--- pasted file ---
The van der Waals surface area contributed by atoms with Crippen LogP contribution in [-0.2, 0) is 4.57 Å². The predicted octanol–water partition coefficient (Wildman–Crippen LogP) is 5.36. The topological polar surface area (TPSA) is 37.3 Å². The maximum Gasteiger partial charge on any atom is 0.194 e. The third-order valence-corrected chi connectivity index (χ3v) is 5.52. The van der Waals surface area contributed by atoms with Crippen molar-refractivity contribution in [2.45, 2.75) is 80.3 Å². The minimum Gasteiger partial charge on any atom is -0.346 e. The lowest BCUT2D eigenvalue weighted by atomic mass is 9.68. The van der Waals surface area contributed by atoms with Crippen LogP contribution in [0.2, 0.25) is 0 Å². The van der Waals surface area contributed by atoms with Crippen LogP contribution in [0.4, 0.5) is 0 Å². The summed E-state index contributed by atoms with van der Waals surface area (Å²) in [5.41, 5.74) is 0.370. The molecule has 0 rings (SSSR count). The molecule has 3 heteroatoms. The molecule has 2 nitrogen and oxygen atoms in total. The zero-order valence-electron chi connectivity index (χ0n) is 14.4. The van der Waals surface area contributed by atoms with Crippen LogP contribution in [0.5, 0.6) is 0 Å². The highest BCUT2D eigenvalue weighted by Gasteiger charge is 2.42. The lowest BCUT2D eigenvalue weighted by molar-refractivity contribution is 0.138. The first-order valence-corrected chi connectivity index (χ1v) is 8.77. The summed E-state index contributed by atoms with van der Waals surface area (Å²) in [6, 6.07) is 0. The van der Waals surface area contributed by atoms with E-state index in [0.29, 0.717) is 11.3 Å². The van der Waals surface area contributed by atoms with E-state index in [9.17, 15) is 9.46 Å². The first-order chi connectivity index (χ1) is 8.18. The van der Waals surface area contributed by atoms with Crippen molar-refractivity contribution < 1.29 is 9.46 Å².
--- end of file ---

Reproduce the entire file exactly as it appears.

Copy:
The van der Waals surface area contributed by atoms with Crippen LogP contribution in [-0.2, 0) is 4.57 Å². The predicted octanol–water partition coefficient (Wildman–Crippen LogP) is 5.36. The topological polar surface area (TPSA) is 37.3 Å². The maximum Gasteiger partial charge on any atom is 0.194 e. The third-order valence-corrected chi connectivity index (χ3v) is 5.52. The van der Waals surface area contributed by atoms with Crippen molar-refractivity contribution in [2.45, 2.75) is 80.3 Å². The minimum Gasteiger partial charge on any atom is -0.346 e. The lowest BCUT2D eigenvalue weighted by atomic mass is 9.68. The van der Waals surface area contributed by atoms with Crippen LogP contribution in [0.2, 0.25) is 0 Å². The van der Waals surface area contributed by atoms with Crippen LogP contribution in [0.4, 0.5) is 0 Å². The summed E-state index contributed by atoms with van der Waals surface area (Å²) in [5.41, 5.74) is 0.370. The molecule has 0 rings (SSSR count). The molecule has 3 heteroatoms. The molecule has 2 nitrogen and oxygen atoms in total. The zero-order valence-electron chi connectivity index (χ0n) is 14.4. The van der Waals surface area contributed by atoms with Crippen LogP contribution in [0.5, 0.6) is 0 Å². The highest BCUT2D eigenvalue weighted by Gasteiger charge is 2.42. The lowest BCUT2D eigenvalue weighted by molar-refractivity contribution is 0.138. The first-order valence-corrected chi connectivity index (χ1v) is 8.77. The summed E-state index contributed by atoms with van der Waals surface area (Å²) in [6, 6.07) is 0. The van der Waals surface area contributed by atoms with E-state index in [0.29, 0.717) is 11.3 Å². The van der Waals surface area contributed by atoms with E-state index in [9.17, 15) is 9.46 Å². The first-order chi connectivity index (χ1) is 8.18. The van der Waals surface area contributed by atoms with Crippen molar-refractivity contribution < 1.29 is 9.46 Å².